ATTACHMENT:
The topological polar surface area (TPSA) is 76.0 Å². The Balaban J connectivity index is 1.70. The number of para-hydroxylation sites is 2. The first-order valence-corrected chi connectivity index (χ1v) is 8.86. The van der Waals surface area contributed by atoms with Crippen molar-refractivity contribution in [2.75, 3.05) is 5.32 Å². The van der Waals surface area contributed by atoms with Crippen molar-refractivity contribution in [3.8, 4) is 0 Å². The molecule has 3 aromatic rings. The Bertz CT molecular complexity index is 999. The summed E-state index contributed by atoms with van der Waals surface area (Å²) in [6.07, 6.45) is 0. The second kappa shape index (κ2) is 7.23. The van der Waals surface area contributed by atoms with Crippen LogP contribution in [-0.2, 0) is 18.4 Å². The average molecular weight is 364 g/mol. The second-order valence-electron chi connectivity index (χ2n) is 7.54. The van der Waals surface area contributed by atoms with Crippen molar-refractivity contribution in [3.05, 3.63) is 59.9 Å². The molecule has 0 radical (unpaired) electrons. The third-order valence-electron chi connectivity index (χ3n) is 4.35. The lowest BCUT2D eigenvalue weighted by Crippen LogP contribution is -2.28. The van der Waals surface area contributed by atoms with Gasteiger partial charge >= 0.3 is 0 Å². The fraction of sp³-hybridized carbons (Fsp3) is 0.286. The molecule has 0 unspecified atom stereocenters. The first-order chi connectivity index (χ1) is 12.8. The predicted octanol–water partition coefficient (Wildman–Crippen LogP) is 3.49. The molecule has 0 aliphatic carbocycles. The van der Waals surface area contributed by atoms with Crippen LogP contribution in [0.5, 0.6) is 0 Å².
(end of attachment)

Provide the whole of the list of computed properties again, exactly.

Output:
The topological polar surface area (TPSA) is 76.0 Å². The Balaban J connectivity index is 1.70. The number of para-hydroxylation sites is 2. The first-order valence-corrected chi connectivity index (χ1v) is 8.86. The van der Waals surface area contributed by atoms with Crippen molar-refractivity contribution in [2.75, 3.05) is 5.32 Å². The van der Waals surface area contributed by atoms with Crippen molar-refractivity contribution in [3.8, 4) is 0 Å². The molecule has 3 aromatic rings. The Bertz CT molecular complexity index is 999. The summed E-state index contributed by atoms with van der Waals surface area (Å²) in [6.07, 6.45) is 0. The second kappa shape index (κ2) is 7.23. The van der Waals surface area contributed by atoms with Crippen LogP contribution in [-0.2, 0) is 18.4 Å². The average molecular weight is 364 g/mol. The second-order valence-electron chi connectivity index (χ2n) is 7.54. The van der Waals surface area contributed by atoms with Crippen molar-refractivity contribution in [3.05, 3.63) is 59.9 Å². The molecule has 0 radical (unpaired) electrons. The third-order valence-electron chi connectivity index (χ3n) is 4.35. The lowest BCUT2D eigenvalue weighted by Crippen LogP contribution is -2.28. The van der Waals surface area contributed by atoms with Gasteiger partial charge >= 0.3 is 0 Å². The fraction of sp³-hybridized carbons (Fsp3) is 0.286. The molecule has 0 unspecified atom stereocenters. The first-order chi connectivity index (χ1) is 12.8. The predicted octanol–water partition coefficient (Wildman–Crippen LogP) is 3.49. The molecule has 0 aliphatic carbocycles. The van der Waals surface area contributed by atoms with Crippen LogP contribution in [0.5, 0.6) is 0 Å².